BooksOfTheMoon

New Ceres Nights

By Alisa Krasnostein

Rating: 3 stars

I am a child of the late 20th/early 21st centuries, and I love living in the future. The idea of living at any point in history other than now fills me with some horror. The idea of not having painkillers, antibiotics, functioning medicine and surgery, not to mention missing instantaneous worldwide communication and an ether surrounding us that we can tap into with a hand-held device that allows access to the sum total of human knowledge fills me with horror. So I really don’t understand why the colony world of New Ceres decided that the 18th century was a good time to go back to.

Not just the aesthetics, but the whole shebang. Apart from the spaceport, which keeps them in touch with the rest of human civilisation, the populace (are supposed) to have no technology beyond that of the Enlightenment period. This is something which mostly doesn’t happen as just about every story in this collection is about the use or misuse or suppression of some forbidden technology by the semi-religious guardians, the Lumoscenti.

The first story in the collection tries to offer a rationale for this, but it wasn’t convincing to me, and the fact that so many of the stories are based around the tension around the use of illegal technology suggests that the authors aren’t entirely sure where to go as well.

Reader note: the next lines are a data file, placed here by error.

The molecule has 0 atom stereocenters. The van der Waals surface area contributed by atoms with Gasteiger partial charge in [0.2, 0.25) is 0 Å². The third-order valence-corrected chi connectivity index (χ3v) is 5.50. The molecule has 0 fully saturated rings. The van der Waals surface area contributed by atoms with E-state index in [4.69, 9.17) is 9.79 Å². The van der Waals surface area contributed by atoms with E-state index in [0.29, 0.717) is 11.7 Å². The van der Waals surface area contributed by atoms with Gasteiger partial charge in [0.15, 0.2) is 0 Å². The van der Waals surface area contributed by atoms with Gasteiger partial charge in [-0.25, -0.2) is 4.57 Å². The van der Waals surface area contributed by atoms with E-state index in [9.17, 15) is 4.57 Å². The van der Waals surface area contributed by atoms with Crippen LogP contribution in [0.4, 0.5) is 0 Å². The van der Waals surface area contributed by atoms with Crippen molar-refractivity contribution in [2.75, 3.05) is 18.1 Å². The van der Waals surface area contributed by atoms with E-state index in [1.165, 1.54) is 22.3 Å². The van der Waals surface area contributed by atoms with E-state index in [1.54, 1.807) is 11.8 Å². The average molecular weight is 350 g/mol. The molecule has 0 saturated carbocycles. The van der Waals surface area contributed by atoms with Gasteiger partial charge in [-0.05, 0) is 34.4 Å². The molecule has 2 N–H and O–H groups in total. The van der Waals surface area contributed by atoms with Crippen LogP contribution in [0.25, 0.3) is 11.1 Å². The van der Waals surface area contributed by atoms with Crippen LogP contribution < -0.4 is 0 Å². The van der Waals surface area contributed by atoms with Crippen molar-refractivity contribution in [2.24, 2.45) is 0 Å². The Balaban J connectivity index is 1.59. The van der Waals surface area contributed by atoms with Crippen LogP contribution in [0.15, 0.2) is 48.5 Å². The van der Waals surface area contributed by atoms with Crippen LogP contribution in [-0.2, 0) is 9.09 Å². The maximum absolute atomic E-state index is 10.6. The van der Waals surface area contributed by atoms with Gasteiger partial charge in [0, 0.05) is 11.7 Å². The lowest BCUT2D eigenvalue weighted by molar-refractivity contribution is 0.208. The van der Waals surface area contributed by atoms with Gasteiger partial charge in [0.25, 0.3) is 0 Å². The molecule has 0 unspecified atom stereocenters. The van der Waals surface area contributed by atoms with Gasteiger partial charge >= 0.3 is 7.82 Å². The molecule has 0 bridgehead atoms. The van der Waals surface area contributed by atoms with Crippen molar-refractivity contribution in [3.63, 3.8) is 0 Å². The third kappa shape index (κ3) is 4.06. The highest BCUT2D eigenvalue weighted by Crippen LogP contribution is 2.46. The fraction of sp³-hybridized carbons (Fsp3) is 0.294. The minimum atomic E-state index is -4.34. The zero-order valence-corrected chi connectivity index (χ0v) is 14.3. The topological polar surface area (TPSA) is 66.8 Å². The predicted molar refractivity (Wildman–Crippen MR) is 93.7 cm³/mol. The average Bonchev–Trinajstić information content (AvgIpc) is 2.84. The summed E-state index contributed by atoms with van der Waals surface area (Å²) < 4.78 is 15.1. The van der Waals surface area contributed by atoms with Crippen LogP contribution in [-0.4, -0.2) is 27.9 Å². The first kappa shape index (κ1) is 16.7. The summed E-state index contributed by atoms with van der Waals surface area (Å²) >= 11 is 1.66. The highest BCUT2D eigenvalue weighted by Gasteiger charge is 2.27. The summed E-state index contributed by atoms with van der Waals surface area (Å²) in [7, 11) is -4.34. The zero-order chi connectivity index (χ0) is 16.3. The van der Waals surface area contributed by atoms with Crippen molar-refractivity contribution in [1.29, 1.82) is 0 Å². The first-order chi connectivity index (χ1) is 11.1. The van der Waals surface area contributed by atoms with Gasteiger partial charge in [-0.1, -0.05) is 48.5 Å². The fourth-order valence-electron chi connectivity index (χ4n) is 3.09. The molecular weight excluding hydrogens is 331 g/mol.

This is a shared world (although the website seems to be dead, although archived by the Wayback Machine) where multiple writers and artists could collaborate on the world and its history. You can see that in this collection, where characters in one story may turn up as myths or legends in another, providing a pleasing sense of continuity.

The stories themselves were mostly entertaining, although I hadn’t heard of many of the writers involved, with Aliette de Bodard being the only exception. My favourite stories were probably “The Sharp Shooter” by Sylvia Kelso about a native beast terrorising a farmstead and the man sent out by the local aristocrat to deal with it; and Smuggler’s Moon by Lee Battersby, once again bringing into sharp relief the tension between the ideals behind banning technology and the effect that has on the real populace.

So a decent enough collection, but I have no real urge to dig up more about New Ceres.

Book details

ISBN: 9780980484120
Publisher: Twelfth Planet Press
Year of publication: 2009

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